POINT OF VIEW Time is now for PBC residents to secure flood insurance

Last week, new flood maps went into effect in Palm Beach County to reflect updates to flood risk due to changes in weather patterns, land development and erosion. More than 100,000 residents and businesses will be affected by the new maps, and it is important for everyone to understand what these changes mean and how people may benefit from cost savings for flood insurance under the new maps.

We need look no further than the recent devastation in Houston, Miami, Jacksonville and Puerto Rico caused by hurricanes Harvey, Irma and Maria — and the near miss for a similarly catastrophic flooding event in Palm Beach County from Irma — to understand how devastating a major flooding event can be, and that flooding can happen in any flood zone, regardless of the identified risk.

Changes in risk designation — especially from high-risk to moderate-to-lower risk — provide an opportunity to secure lower-cost insurance (or Preferred Risk Policy), not to cancel your coverage entirely. This is especially important given the fact that one in four flood insurance claims come from outside of high-risk areas. Lapses in coverage or lack of coverage leave your property vulnerable — and we have seen how unpredictable and costly flooding can be, even with the best predictive mapping tools at our disposal.

Flood maps represent only what we know at a given time and cannot predict the path of a storm. While it’s too soon to have figures from Hurricane Irma, early estimates from FEMA showed that 40 percent of the buildings that suffered flood damage from Hurricane Harvey were identified to be in low-risk areas. While the flood maps that FEMA and county officials provide are a helpful tool to explain your risk, they can’t control the weather — and neither can you. This is why it’s important to protect your home or business with flood insurance. Generally, National Flood Insurance Program (NFIP) policies become effective 30 days after purchase.

Residents can identify their risk with this helpful flood mapping tool from the Palm Beach County website.

Floods are the most common natural disaster in the U.S., and the damage can be devastating to affected families and businesses. Just one inch of water inside a small home can cost more than $25,000 in repairs. For more information go to https://www.fema.gov/palm-beach.

Palm Beach County was spared a major flood event from Irma, but must be prepared for the next storm.


Editor’s note: Roy Wright is the deputy associate administrator for insurance and mitigation with the Federal Emergency Management Agency (FEMA).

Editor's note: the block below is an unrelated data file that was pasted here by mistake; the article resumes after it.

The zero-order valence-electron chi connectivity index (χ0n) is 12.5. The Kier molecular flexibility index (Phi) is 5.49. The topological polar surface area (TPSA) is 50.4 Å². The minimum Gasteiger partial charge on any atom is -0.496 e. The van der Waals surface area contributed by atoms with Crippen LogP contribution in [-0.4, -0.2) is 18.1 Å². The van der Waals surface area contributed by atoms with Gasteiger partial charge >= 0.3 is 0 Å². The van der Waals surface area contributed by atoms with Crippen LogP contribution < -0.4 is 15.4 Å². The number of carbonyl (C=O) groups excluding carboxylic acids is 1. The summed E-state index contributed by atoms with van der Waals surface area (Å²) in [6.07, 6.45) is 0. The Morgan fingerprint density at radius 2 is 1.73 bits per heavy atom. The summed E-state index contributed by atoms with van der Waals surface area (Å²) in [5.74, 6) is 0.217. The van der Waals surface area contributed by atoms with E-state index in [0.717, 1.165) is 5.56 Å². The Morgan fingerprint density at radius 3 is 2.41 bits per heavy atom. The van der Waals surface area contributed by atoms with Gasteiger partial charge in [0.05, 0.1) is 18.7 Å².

Reader Comments ...

Next Up in Opinion

Letters Hoping for an end to Flagler Shore

Hoping for an end to Flagler Shore The Fix Flagler Initiative and committee appreciate the Palm Beach Post for its unbiased coverage of the Flagler Shore project and its openness to printing so many letters to the editor from concerned citizens who oppose the project. On Jan. 29, well over 150 citizens attended a West Palm Beach City Council meeting...
Letters Editorial about NRA right on the mark

Editorial about NRA right on the mark I thought your editorial, “Our kids are dying; end NRA’s grip on our laws” (Sunday), was excellent. I was struck by that part which said, “Because, in America, your right to life, liberty, and the pursuit of happiness is apparently just words on a document. These are supposed to be inalienable...
Opinion: Will automation kill our jobs?

A recent article in The Guardian dons the foreboding title “Robots will destroy our jobs — and we’re not ready for it.” The article claims, “For every job created by robotic automation, several more will be eliminated entirely. … This disruption will have a devastating impact on our workforce.” According to...

It’s been almost 18 years since I lived through a school shooting. My good friend, Barry Grunow, was murdered on the last day of school by a student who brought a gun onto our campus. The recent Marjory Stoneman Douglas High School shooting has opened up some old wounds. Do the people I worked with know how much and how often I think about them?...
Editorial cartoon
Editorial cartoon

More Stories